Add-UnifiedGroupLinks -Identity $O365GroupID -LinkType Members -Links $securityGroupMembersToAdd


And here's the part of the code that removes users who are in the Office 365 group but not the security group. Probably the trickiest part of the script was finding and aligning the user ID between the two different groups schemas.



# loop through the O365 Group and remove anybody who is not in the security group
Write-Output "Looking for O365 Group members who are not in Security Group"
$O365GroupMembersToRemove = New-Object System.Collections.ArrayList
foreach ($O365GroupMember in $O365GroupMembers) {
        $userFound = 0
        foreach ($emailAddress in $O365GroupMember.EmailAddresses) {
# trim the protocol ("SMTP:")
                $emailAddress = $emailAddress.substring($emailAddress.indexOf(":")+1,$emailAddress.length-$emailAddress.indexOf(":")-1)
                if ($securityGroupMembersToAdd.Contains($emailAddress)) { $userFound = 1 }
        if ($userFound -eq 0) { $O365GroupMembersToRemove.Add($O365GroupMember) }

if ($O365GroupMembersToRemove.Count -eq 0) {
        Write-Output "   ...none found"
} else {
# remove members
        Write-Output " ... removing $O365GroupMembersToRemove"
                foreach ($memberToRemove in $O365GroupMembersToRemove) {
                Remove-UnifiedGroupLinks -Identity $O365GroupID -LinkType Members -Links $


Important notes:

  1. This script should probably be run periodically, perhaps every 6 hours or every 24 hours, maybe on an admin’s desktop, or better yet, using Azure Automation.
  2. Either the security group or the Office 365 group should probably be designated as the "primary" and any changes to that would be reflected on the other, "replica" entity, and not vice-versa. For example, if the security group was the primary, but a user changed the team membership in Microsoft Teams (the replica), that change on the Teams side should be overwritten. Given most people interested in this solution probably have a lot of time and effort already invested in security groups, it’s likely that you'll want to make the security group the primary in this model.
  3. There are sometimes odd ways that emails are handled in the directory, so you may need to test and tweak the script to handle email addresses for your domain(s), especially if you have multiple email domains or users with secondary email addresses.
  4. This script probably requires more hardening against other situations like nested security groups, Unicode email addresses, resource and room accounts, etc.
  5. This script may not scale very well as currently written, although in practice that may not be a real problem. There may be limits to the number of users that can be added in one operation (so batching may be required). There are some foreach loops and brute-force adding of members, which probably isn't super efficient.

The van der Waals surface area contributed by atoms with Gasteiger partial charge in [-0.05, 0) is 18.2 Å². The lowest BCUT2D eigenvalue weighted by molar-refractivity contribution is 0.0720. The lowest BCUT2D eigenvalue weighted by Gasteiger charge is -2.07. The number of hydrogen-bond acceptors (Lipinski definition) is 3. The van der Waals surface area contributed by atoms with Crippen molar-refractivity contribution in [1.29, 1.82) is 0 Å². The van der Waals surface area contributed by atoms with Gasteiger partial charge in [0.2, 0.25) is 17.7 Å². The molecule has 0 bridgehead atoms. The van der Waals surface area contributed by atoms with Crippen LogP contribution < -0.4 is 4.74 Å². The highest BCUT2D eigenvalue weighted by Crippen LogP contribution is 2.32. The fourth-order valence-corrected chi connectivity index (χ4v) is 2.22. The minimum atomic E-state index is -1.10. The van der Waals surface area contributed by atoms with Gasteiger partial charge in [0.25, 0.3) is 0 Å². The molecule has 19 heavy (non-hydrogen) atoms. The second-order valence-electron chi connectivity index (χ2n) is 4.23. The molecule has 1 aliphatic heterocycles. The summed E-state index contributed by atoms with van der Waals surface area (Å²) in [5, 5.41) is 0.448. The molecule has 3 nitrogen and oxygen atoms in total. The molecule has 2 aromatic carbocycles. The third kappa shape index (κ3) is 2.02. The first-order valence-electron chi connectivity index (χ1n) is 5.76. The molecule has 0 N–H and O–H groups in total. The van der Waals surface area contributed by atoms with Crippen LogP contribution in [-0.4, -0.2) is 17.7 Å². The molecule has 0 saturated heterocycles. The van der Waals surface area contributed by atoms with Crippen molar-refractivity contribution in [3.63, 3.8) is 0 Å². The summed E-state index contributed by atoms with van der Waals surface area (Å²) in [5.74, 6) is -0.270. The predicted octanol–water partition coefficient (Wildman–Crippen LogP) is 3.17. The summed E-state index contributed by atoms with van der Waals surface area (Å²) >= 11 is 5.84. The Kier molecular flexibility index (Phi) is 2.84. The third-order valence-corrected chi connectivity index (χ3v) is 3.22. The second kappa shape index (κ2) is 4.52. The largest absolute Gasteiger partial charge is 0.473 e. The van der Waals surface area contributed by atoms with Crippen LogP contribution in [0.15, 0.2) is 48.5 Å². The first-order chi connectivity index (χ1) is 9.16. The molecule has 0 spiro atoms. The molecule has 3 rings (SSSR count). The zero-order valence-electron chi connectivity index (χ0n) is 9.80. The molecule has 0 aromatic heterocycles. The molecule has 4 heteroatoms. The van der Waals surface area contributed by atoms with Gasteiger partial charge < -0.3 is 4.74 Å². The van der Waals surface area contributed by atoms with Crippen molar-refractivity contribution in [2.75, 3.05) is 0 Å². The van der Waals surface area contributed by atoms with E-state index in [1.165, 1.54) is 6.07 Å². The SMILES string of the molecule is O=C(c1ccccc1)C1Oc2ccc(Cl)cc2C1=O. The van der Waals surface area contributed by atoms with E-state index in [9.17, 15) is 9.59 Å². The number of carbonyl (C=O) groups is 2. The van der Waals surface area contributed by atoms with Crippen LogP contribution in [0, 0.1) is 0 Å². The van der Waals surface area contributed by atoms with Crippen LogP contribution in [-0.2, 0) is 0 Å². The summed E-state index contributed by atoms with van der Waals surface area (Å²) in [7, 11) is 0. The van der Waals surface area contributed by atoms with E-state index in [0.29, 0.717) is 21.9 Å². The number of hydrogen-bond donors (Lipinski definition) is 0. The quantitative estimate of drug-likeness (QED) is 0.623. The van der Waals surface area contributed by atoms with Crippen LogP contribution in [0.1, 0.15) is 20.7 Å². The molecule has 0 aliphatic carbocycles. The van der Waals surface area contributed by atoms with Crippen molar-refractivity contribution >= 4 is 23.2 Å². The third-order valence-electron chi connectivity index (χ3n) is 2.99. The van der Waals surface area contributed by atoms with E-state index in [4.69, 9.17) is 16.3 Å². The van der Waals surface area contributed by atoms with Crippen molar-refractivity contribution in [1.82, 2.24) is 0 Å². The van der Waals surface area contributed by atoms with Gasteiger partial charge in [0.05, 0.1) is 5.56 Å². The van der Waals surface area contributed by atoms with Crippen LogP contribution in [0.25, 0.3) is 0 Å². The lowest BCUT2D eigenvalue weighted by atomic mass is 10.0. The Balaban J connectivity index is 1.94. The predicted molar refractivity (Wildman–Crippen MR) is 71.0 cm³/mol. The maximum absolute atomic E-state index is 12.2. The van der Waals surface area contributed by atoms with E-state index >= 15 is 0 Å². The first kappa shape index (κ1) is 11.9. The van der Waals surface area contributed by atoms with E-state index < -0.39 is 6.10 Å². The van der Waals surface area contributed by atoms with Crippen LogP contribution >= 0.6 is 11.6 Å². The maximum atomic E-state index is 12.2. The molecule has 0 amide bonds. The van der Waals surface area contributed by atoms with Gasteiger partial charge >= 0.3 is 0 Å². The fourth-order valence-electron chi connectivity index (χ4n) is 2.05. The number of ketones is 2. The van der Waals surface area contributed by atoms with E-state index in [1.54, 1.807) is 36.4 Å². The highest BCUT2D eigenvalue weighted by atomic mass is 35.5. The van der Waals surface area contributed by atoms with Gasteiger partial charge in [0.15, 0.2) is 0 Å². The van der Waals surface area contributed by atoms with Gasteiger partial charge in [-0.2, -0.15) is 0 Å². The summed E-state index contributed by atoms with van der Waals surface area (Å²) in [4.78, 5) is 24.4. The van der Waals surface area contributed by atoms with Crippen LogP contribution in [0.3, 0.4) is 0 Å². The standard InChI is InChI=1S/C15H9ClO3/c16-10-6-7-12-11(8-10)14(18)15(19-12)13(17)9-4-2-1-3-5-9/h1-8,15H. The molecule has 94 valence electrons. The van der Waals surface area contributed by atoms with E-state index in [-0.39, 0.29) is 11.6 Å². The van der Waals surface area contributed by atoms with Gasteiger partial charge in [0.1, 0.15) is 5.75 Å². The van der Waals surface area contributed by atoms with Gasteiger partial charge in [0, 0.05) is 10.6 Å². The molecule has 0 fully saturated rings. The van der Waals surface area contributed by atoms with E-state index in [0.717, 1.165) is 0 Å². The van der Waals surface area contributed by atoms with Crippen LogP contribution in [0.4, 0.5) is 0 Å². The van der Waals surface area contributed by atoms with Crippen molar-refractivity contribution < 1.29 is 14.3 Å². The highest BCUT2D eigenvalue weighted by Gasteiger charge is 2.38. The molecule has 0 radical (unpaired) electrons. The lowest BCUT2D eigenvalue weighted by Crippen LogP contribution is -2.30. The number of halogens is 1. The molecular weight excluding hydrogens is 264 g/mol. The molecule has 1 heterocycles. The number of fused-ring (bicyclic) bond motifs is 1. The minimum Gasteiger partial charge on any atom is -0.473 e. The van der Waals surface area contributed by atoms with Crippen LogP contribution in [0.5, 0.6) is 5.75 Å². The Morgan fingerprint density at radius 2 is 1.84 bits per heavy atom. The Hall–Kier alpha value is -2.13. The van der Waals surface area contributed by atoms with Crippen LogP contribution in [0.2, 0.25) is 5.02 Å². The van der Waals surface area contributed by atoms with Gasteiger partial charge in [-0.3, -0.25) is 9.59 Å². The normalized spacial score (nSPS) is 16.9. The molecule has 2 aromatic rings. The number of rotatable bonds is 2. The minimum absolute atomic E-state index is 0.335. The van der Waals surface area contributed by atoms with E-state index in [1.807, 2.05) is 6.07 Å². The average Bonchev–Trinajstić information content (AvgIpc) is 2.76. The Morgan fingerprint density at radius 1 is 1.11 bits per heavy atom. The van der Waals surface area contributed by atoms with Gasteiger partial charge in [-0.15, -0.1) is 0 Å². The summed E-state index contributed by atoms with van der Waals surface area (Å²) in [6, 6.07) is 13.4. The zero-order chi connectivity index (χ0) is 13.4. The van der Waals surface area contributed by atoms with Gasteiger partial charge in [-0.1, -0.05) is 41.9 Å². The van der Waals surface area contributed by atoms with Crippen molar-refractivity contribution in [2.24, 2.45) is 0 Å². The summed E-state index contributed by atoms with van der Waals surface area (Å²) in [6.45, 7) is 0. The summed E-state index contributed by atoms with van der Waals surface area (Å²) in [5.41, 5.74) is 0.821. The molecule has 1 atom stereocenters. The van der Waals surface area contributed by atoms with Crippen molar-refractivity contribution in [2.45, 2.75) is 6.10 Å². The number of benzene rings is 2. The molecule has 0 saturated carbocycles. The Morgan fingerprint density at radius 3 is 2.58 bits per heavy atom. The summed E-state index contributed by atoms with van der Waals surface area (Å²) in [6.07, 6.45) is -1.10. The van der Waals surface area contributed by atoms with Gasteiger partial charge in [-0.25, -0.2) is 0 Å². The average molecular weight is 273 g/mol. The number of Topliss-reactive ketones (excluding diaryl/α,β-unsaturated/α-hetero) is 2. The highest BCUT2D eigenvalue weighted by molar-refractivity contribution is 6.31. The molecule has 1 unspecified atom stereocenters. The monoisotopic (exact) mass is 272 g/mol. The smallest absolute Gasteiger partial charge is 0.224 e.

6. It's probably a good idea to not do the cleanup to remove stray team members (in the Office 365 group) who are not in the security group. Rather, log that information and have a real human go and double check and remove if necessary. You wouldn't want a coding or configuration error to accidentally nuke every member of a team.
  7. In general, I think it's a good idea to create an audit log so all actions taken by the script are output to a log file, which a human can review. That file can then be stored somewhere in case of a bug or error, to make it easier to fix things.
  8. The script right now asks for your credentials (twice, since there are two different APIs being used). There are probably some PowerShell best practices for storing credentials in non-interactive mode, or somehow leveraging the OS credentials. Hard-coding credentials into the script is a shortcut but seems like a bad idea.
  9. As noted earlier, to use this in production, you'll probably want to make the script run from a configuration file containing a list of pairs of security group ID plus Office 365 group ID. You can get those IDs using some of the same API calls in the sample script (like building a separate script just for that), or via Graph Explorer for Office 365 or Graph Explorer for Azure AD.


And there you go! Use the comments to let me know how it works, suggest improvements, link to your own solutions, and more. Just remember not to add Stewart to any of your teams.


About the author: Dan Stevenson was one of the early creators of Microsoft Teams. He led the product management team behind key features like teams and channels, guest access, Teams for education, and the free version of Teams. He recently moved with his family to Taipei, Taiwan, where he leads Teams customer engineering for the Asia Pacific region.

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‎Jan 26 2021 01:39 PM